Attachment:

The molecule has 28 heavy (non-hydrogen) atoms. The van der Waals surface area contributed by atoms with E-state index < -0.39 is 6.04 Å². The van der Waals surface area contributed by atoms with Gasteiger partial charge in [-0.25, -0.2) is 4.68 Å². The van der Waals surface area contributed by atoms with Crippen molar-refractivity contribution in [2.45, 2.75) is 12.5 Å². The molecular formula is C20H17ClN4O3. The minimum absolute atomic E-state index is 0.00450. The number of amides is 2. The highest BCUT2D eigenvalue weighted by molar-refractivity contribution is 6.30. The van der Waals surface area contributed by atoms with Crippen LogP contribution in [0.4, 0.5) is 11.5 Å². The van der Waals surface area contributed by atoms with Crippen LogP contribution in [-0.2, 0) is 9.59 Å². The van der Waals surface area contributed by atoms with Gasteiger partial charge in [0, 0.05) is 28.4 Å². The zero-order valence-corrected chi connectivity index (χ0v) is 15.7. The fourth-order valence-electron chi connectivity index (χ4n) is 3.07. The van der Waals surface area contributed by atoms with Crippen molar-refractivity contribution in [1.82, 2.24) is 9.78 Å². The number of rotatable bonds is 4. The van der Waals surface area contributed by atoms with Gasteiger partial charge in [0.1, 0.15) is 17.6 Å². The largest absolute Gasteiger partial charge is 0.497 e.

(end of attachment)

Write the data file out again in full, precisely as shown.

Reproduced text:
The molecule has 28 heavy (non-hydrogen) atoms. The van der Waals surface area contributed by atoms with E-state index < -0.39 is 6.04 Å². The van der Waals surface area contributed by atoms with Gasteiger partial charge in [-0.25, -0.2) is 4.68 Å². The van der Waals surface area contributed by atoms with Crippen molar-refractivity contribution in [2.45, 2.75) is 12.5 Å². The molecular formula is C20H17ClN4O3. The minimum absolute atomic E-state index is 0.00450. The number of amides is 2. The highest BCUT2D eigenvalue weighted by molar-refractivity contribution is 6.30. The van der Waals surface area contributed by atoms with Crippen LogP contribution in [0.4, 0.5) is 11.5 Å². The van der Waals surface area contributed by atoms with Crippen LogP contribution in [-0.2, 0) is 9.59 Å². The van der Waals surface area contributed by atoms with Gasteiger partial charge in [0, 0.05) is 28.4 Å². The zero-order valence-corrected chi connectivity index (χ0v) is 15.7. The fourth-order valence-electron chi connectivity index (χ4n) is 3.07. The van der Waals surface area contributed by atoms with Crippen molar-refractivity contribution in [1.82, 2.24) is 9.78 Å². The number of rotatable bonds is 4. The van der Waals surface area contributed by atoms with Gasteiger partial charge in [0.1, 0.15) is 17.6 Å². The largest absolute Gasteiger partial charge is 0.497 e.